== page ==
Chef

LE
Escort McEscortface.

For all I (or apparently anyone else) cares...

Would it not be easier and more informative to describe them by relative size?

Very big boat.
Big boat.
Small boat.
Wee boat.

With sub divisions

Boat that is bigger than a Small boat but smaller than a Big boat etc.

Just a thought.

Mind you with the number of boats the RN has I'm surprised you need plurals I believe you have one each an escort, a frigate, a destroyer and some rigid raiders.
 
Would it not be easier and more informative to describe them by relative size?

Very big boat.
Big boat.
Small boat.
Wee boat.

With sub divisions

Boat that is bigger than a Small boat but smaller than a Big boat etc.

Just a thought.

Mind you with the number of boats the RN has I'm surprised you need plurals I believe you have one each an escort, a frigate, a destroyer and some rigid raiders.

We have 11 boats currently. 4 SSBN and the other 7 SSNs.

Ohh you were talking about ships. Ok current fleet is at:
1 Ship of the line
2 Aircraft carriers (currently yet to become operational)
2 LPDs (alternatively rotated between operational and extended readiness)
6 destroyers (with 5 & 3/4 of those docked for fixing, from being broken since conception)
13 frigates (not sure how many are “training ships” or just not being used at all due to double crewing of others though.
7 OPVs with them now being forward based.
13 MCMVs
5 survey ships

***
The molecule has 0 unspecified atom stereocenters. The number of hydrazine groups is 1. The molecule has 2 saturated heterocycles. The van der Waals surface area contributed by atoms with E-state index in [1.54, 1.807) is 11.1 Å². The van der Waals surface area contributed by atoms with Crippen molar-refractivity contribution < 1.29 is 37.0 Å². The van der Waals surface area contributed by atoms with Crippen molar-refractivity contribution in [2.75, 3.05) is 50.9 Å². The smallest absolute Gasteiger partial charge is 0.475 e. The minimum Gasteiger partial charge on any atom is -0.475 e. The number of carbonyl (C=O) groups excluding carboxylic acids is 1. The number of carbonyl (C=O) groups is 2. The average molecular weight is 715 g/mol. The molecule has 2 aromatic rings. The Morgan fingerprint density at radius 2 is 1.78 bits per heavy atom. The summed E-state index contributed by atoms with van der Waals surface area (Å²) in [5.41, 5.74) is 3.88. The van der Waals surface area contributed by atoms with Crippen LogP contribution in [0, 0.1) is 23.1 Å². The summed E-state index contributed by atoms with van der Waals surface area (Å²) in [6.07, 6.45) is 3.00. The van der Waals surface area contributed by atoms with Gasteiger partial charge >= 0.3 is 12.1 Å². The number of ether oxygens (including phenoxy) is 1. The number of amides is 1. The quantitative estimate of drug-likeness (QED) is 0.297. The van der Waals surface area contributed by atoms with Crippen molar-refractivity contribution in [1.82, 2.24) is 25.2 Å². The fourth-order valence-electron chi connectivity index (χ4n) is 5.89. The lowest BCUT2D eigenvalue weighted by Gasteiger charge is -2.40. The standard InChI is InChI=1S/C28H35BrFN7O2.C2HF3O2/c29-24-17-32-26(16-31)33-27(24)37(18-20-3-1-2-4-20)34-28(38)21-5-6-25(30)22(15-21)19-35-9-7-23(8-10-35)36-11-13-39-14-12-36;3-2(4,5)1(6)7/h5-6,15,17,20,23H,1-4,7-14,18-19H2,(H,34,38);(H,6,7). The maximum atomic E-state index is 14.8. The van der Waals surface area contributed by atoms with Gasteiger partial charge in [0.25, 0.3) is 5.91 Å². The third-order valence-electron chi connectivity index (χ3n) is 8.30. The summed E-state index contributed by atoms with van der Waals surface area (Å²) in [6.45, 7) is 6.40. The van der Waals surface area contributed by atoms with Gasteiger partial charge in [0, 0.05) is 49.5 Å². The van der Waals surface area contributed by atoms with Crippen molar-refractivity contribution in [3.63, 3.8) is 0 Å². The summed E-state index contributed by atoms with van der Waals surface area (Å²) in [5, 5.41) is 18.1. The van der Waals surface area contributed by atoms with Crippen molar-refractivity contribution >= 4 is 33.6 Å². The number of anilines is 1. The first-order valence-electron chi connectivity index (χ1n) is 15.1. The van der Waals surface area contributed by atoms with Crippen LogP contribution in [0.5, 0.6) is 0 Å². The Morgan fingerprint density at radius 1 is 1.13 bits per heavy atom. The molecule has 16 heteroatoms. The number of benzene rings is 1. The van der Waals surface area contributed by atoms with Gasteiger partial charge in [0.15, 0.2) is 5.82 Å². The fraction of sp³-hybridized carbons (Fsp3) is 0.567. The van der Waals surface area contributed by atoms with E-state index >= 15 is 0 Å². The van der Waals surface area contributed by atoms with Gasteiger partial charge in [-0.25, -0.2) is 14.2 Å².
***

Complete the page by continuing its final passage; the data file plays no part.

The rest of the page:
16 P2000’s
And 1 static ship soon to be decommissioned.

Looking at numbers it looks like we still have a few, even if they’re not all big, working or have been to sea for centuries.


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We have 11 boats currently. 4 SSBN and the other 7 SSNs.

Ohh you were talking about ships. Ok current fleet is at:
1 Ship of the line
2 Aircraft carriers (currently yet to become operational)
2 LPDs (alternatively rotated between operational and extended readiness)
6 destroyers (with 5 & 3/4 of those docked for fixing, from being broken since conception)
13 frigates (not sure how many are “training ships” or just not being used at all due to double crewing of others though.
7 OPVs with them now being forward based.
13 MCMVs
5 survey ships
16 P2000’s
And 1 static ship soon to be decommissioned.

Looking at numbers it looks like we still have a few, even if they’re not all big, working or have been to sea for centuries.


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What till they refloat HMS Victory, that'll show them we mean business.
 
What till they refloat HMS Victory, that'll show them we mean business.

What do you think the “ship of the line” meant